From the Worldwide Faith News archives

World Methodists acknowledge growth, prepare for future

Date 13 Feb 2001 14:12:32

Feb. 13, 2001 News media contact: Linda Bloom·(212) 870-3803·New York

By United Methodist News Service

With Methodism growing globally at a rapid pace, the World Methodist Council
is positioning itself to better serve in the future.

The council's new $20 million endowment campaign, "Achieving the Vision,"
will be formally launched during the 18th World Methodist Conference July
25-31 in Brighton, England. But $1.25 million in cash gifts and $2.78
million in additional pledges already had been raised by the end of 2000,
according to the Rev. William Quick, who is leading the campaign.

The initial contributions have come largely from personal commitments made
by members of the endowment steering committee, council officers and members
of its presidium, and other individuals. "This was never intended to be
solely a North American effort, but we knew it had to be launched here,"
Quick told United Methodist News Service.

In fact, Methodism has long been a global phenomenon. Quick did an analysis
of world membership from 1956 to 1996 and found an overall increase from
19.3 million to 33.9 million during that period. The community served by
those churches, including people who do not have formal membership, jumped
from 42.5 million in 1956 to 70.2 million in 1996.

The growth trend does not appear to be diminishing. "On the basis of reports
that I have been receiving from different parts of the world ... I am
convinced that Methodism has had the greatest growth in its 260-year history
in the past decade," Quick declared.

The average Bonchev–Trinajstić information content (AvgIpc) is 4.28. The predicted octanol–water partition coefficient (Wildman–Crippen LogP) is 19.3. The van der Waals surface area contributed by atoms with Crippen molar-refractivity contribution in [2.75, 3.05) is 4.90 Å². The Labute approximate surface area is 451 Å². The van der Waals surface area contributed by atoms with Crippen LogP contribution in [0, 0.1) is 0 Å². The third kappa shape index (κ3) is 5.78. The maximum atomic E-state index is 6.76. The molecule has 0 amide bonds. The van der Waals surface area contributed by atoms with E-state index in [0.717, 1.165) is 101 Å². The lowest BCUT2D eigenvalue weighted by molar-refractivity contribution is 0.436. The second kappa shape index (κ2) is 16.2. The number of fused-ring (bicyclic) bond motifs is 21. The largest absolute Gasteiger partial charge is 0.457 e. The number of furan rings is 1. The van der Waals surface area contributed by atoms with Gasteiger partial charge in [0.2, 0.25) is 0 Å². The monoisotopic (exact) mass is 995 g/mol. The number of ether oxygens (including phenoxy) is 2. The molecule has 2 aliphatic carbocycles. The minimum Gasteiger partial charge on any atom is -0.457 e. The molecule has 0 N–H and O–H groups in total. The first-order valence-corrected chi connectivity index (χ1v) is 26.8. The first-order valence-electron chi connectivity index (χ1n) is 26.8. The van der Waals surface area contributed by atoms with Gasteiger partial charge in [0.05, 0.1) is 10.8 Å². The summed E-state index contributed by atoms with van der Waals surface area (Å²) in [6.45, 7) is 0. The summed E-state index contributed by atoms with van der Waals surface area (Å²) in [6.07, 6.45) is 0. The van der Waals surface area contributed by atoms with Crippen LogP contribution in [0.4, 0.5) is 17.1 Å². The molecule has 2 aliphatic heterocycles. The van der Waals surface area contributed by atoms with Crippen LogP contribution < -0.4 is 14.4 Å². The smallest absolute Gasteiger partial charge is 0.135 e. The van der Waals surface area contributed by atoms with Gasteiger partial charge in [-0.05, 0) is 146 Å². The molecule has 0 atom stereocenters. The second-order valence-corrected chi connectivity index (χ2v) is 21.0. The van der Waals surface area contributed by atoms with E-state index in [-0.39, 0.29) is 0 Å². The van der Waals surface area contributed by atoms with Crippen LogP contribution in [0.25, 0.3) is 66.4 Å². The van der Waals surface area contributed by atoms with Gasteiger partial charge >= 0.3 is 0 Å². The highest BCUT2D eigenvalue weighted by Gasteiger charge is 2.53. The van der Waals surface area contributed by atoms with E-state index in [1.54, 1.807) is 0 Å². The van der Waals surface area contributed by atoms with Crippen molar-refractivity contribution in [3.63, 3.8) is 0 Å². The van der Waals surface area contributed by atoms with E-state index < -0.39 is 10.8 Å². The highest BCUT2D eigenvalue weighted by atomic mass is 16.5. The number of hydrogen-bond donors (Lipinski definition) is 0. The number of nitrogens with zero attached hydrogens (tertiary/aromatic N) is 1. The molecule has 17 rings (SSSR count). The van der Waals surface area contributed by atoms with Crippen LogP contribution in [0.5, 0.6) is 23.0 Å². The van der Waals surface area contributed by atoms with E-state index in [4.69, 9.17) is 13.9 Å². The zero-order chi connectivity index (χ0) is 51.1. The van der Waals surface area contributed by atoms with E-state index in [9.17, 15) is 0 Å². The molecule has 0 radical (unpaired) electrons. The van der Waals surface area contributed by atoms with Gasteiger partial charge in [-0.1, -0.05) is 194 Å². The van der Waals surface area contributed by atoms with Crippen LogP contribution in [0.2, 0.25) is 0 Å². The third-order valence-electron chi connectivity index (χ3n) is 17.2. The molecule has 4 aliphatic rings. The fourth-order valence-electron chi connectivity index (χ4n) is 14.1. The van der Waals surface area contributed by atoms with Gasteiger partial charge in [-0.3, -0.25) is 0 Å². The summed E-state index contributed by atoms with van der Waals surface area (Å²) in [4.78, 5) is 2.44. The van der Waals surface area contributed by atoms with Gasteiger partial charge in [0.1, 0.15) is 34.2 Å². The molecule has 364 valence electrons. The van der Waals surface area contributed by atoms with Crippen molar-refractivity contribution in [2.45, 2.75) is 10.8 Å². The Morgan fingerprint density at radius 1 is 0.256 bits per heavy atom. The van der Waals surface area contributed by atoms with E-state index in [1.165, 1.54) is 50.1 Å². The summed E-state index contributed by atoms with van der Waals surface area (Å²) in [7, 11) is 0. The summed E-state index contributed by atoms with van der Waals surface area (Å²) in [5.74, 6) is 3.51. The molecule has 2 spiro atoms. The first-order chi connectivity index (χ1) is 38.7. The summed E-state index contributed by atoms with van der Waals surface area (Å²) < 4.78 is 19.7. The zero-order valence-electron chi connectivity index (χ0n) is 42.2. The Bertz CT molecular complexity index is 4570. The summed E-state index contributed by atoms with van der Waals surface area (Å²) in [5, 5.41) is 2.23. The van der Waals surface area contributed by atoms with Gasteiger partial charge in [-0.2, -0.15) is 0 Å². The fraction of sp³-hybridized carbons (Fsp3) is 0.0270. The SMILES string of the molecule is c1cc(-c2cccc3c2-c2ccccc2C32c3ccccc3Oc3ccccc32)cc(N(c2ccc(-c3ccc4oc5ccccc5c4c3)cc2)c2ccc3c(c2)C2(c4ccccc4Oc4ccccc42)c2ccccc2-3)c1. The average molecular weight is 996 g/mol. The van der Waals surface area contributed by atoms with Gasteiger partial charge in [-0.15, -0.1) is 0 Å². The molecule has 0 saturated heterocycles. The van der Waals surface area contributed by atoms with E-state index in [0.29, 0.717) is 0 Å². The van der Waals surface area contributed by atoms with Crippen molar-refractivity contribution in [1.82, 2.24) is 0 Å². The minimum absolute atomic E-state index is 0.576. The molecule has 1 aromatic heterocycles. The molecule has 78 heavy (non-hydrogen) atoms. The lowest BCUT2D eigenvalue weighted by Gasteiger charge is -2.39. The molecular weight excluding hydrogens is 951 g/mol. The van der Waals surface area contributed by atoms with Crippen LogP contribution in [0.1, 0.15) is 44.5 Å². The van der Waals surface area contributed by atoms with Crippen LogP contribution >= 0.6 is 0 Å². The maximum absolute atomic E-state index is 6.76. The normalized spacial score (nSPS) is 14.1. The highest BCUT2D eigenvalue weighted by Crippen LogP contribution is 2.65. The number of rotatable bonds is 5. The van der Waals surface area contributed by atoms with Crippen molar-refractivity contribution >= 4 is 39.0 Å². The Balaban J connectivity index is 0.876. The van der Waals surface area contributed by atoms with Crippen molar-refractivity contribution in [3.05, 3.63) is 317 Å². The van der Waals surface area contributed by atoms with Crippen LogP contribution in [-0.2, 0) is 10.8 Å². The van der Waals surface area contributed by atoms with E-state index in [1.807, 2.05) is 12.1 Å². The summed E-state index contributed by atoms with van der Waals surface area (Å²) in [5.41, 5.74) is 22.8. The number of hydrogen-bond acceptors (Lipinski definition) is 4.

By far, churches in Africa and Asia have led the trend, particularly between
1976 and 1996, when membership in Africa jumped from 1.3 million to 6
million and in Asia from 2.5 million to 9.7 million.

Such growth is no accident, said Quick, who was a delegate to the 1971 World
Methodist Conference in Denver, where significant action toward evangelism
was taken. "At that conference, the decision was made that Methodism would
intentionally launch, in the Wesleyan spirit, an evangelistic endeavor," he

The resulting World Evangelism program calls upon member churches to train
indigenous leaders, develop new resources for Christian mission and begin
new churches by connecting with established congregations on every
continent. The Rev. H. Eddie Fox is the program's current world director,
with offices in Nashville, Tenn.

The World Methodist Evangelism Institute, jointly sponsored with United
Methodist-related Emory University in Atlanta, has trained 7,000 clergy and
lay evangelists since 1982, Quick said. Other evangelism efforts include an
international Christian youth conference on evangelism, which meets every
three years.

Engagement in international dialogues and ecumenical relationships also is a
part of the council's work. The World Methodist Peace Award annually
recognizes people or organizations that make exceptional contributions to
the cause of reconciliation and peace.

During the three- to five-year endowment campaign, Quick said, individuals
and churches in some 130 countries will have the opportunity "to make a
contribution to the 21st-century Methodist movement."

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United Methodist News Service
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